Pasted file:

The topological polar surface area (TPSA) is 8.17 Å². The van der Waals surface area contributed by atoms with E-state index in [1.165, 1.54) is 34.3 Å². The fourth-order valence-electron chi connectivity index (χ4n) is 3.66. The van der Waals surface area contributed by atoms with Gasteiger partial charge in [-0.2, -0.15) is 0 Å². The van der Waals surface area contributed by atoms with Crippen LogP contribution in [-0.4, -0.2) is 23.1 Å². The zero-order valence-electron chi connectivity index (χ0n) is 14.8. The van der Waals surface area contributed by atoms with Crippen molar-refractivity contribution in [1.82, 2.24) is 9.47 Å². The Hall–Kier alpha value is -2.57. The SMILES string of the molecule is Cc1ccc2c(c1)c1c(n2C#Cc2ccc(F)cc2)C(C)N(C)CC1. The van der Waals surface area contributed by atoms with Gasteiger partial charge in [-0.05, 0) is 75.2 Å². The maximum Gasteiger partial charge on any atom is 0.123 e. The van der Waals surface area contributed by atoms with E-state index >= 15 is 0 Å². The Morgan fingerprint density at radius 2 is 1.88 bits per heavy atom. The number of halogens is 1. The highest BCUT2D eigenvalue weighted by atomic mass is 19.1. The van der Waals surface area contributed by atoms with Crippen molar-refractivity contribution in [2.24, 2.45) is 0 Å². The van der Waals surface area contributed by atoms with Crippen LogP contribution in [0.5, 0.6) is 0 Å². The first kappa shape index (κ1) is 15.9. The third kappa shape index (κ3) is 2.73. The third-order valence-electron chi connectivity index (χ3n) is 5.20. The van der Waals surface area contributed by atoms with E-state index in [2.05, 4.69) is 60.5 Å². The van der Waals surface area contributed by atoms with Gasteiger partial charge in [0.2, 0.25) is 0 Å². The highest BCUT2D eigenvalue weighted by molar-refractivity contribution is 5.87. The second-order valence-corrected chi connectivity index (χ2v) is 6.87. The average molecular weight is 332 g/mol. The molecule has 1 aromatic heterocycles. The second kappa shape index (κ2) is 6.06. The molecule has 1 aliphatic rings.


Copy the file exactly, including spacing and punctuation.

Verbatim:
The topological polar surface area (TPSA) is 8.17 Å². The van der Waals surface area contributed by atoms with E-state index in [1.165, 1.54) is 34.3 Å². The fourth-order valence-electron chi connectivity index (χ4n) is 3.66. The van der Waals surface area contributed by atoms with Gasteiger partial charge in [-0.2, -0.15) is 0 Å². The van der Waals surface area contributed by atoms with Crippen LogP contribution in [-0.4, -0.2) is 23.1 Å². The zero-order valence-electron chi connectivity index (χ0n) is 14.8. The van der Waals surface area contributed by atoms with Crippen molar-refractivity contribution in [1.82, 2.24) is 9.47 Å². The Hall–Kier alpha value is -2.57. The SMILES string of the molecule is Cc1ccc2c(c1)c1c(n2C#Cc2ccc(F)cc2)C(C)N(C)CC1. The van der Waals surface area contributed by atoms with Gasteiger partial charge in [-0.05, 0) is 75.2 Å². The maximum Gasteiger partial charge on any atom is 0.123 e. The van der Waals surface area contributed by atoms with E-state index >= 15 is 0 Å². The Morgan fingerprint density at radius 2 is 1.88 bits per heavy atom. The number of halogens is 1. The highest BCUT2D eigenvalue weighted by atomic mass is 19.1. The van der Waals surface area contributed by atoms with Crippen molar-refractivity contribution in [2.24, 2.45) is 0 Å². The van der Waals surface area contributed by atoms with Crippen LogP contribution in [0.5, 0.6) is 0 Å². The first kappa shape index (κ1) is 15.9. The third kappa shape index (κ3) is 2.73. The third-order valence-electron chi connectivity index (χ3n) is 5.20. The van der Waals surface area contributed by atoms with E-state index in [2.05, 4.69) is 60.5 Å². The van der Waals surface area contributed by atoms with Gasteiger partial charge in [0.2, 0.25) is 0 Å². The highest BCUT2D eigenvalue weighted by molar-refractivity contribution is 5.87. The second-order valence-corrected chi connectivity index (χ2v) is 6.87. The average molecular weight is 332 g/mol. The molecule has 1 aromatic heterocycles. The second kappa shape index (κ2) is 6.06. The molecule has 1 aliphatic rings.